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Thursday, October 24, 2013

Carlo Carra

The Red Rider, 1912, Carlo Carrà.
I wonder if this was the inspiration for Ford's Mustang logo.
Picasso? No, Carrà, Carlo Carrà,
The Woman on the Balcony, 1912.
Futurism was a second cousin to Cubism.
We often hear, or use the phrase "modern looking" in our daily life. However, most people would have a difficult time defining just what "modern looking" means. Worse, there would probably be as many different definitions as definers. Several words would pop up repeatedly though--sleek, clean, uncluttered, streamlined, unadorned, etc. The more erudite might recite the tired mantra, "form follows function," or perhaps the equally old and tired "less is more." What we now consider "modern" in appearance owes its genesis to three historic movements. (1) Aircraft design, (2) the German (later American) Bauhaus, and finally (3) the Italian Futurist movement. Pretty much everyone is familiar with the way streamlined aircraft begat streamlined cars starting in the 1930s, continuing today with our plethora of "jellybean" lookalikes roaming the highways. Today everything from toasters to hairdryers seek to look modern via streamlining. Where streamlining seemed inappropriate, or counter-functional, the Bauhaus, and its progenitor, Cubism (above, left), came into play. The box rules--and like streamlining, continues to be a major factor in modern design.

Funeral of the Anarchist, Galli, 1911, Carlo Carrà. Sure looks like anarchy to me.
Carlo Carrà Self-portrait, 1951,
(after he'd settled down a bit).
But Futurism? What's that? Only the third most influential factor in the definition of "modern looking." Yet, even artists seem hardly aware of it, and largely ignorant of its concepts and those espousing them. The concepts were spelled out in the 1909 Manifesto of Futurist Painters. Carlo Carrà (right) was one of the four original signers of this statement of principles, along with Umberto Boccioni, Gino Severini, Luigi Russolo and Filippo Tommaso Marinetti (below, who authored it). First and foremost, it rejected (or claimed to) everything from the past regarding art and design. In its place came the embrace of machinery, speed, youth, industry, and violence aimed primarily at a cultural regeneration of Italy. Leonardo and Michelangelo were out, Picasso, Vincenzo Lancia, Frank Lloyd Wright, Henry Ford, and Fascism were in. Moreover, there was a virulent anarchist pedigree to the whole movement, though by the second decade of the 20th century it had become largely muted. Carra's 1911 Funeral of the Anarchist Galli (above) illustrates this element. After WW I, these ideals once more came to the fore in ever-greater complexity in the European Dada movement, and later still, evolving into Surrealism.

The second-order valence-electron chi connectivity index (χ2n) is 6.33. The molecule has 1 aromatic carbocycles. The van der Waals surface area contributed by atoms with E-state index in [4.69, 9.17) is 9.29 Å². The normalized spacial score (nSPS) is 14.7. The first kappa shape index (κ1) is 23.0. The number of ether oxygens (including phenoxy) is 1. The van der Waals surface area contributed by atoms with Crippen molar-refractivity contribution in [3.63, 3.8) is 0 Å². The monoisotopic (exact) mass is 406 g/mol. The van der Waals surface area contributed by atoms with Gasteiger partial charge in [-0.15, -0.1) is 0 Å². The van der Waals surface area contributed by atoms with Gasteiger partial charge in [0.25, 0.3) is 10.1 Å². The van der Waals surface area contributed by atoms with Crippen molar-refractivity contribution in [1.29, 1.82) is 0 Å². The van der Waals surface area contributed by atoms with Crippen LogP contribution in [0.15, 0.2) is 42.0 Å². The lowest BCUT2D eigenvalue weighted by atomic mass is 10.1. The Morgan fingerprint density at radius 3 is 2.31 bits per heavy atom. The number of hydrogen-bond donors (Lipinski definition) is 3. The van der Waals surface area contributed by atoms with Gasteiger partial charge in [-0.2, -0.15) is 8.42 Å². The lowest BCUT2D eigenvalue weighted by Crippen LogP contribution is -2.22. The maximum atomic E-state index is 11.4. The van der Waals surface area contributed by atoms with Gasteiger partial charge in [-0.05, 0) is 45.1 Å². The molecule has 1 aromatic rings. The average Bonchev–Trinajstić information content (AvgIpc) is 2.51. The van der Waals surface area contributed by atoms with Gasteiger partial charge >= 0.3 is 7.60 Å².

The Futurists, 1910: Luigi Russolo, Carlo Carrà, Filippo Marinetti, Umberto Boccioni, and Gino Severini.
San Gaudenzio di Varallo, 1924, Carlo Carrà. What a difference a war makes.
The Engineer's Lover, 1921, Carlo Carrà,
one of his first Metaphysical efforts. 
Carlo Carrà was born in 1881 in Quargnento, Italy, (top of the boot, towards the left). He was not foremost in the Futurist movement, more of a follower than a leader. And as the war came and the movement waned, he and most of the others abandoned it. In Carra's case, after something of a struggle to "find himself," and after buying himself a brand new palette of softer, duller colors, he took up with Giorgio di Chirico and his Metaphysical painting. He painted mysterious still-lifes bearing the seeds of Surrealism such as his The Engineer's Lover from 1921. Carra's Metaphysical period lasted through most of the 1920s and 30s until yet another world war came along. Having survived a second manifestation of the "violence clause" of the Futurist Manifesto, after the war, Carrà essential rejected Futurism (perhaps because of the war) and embraced the Italian classicism of Masaccio. Talk about returning to your roots! He died in Milan in 1966.

Flight into Egypt, 1958, Carlo Carrà, back to his roots.


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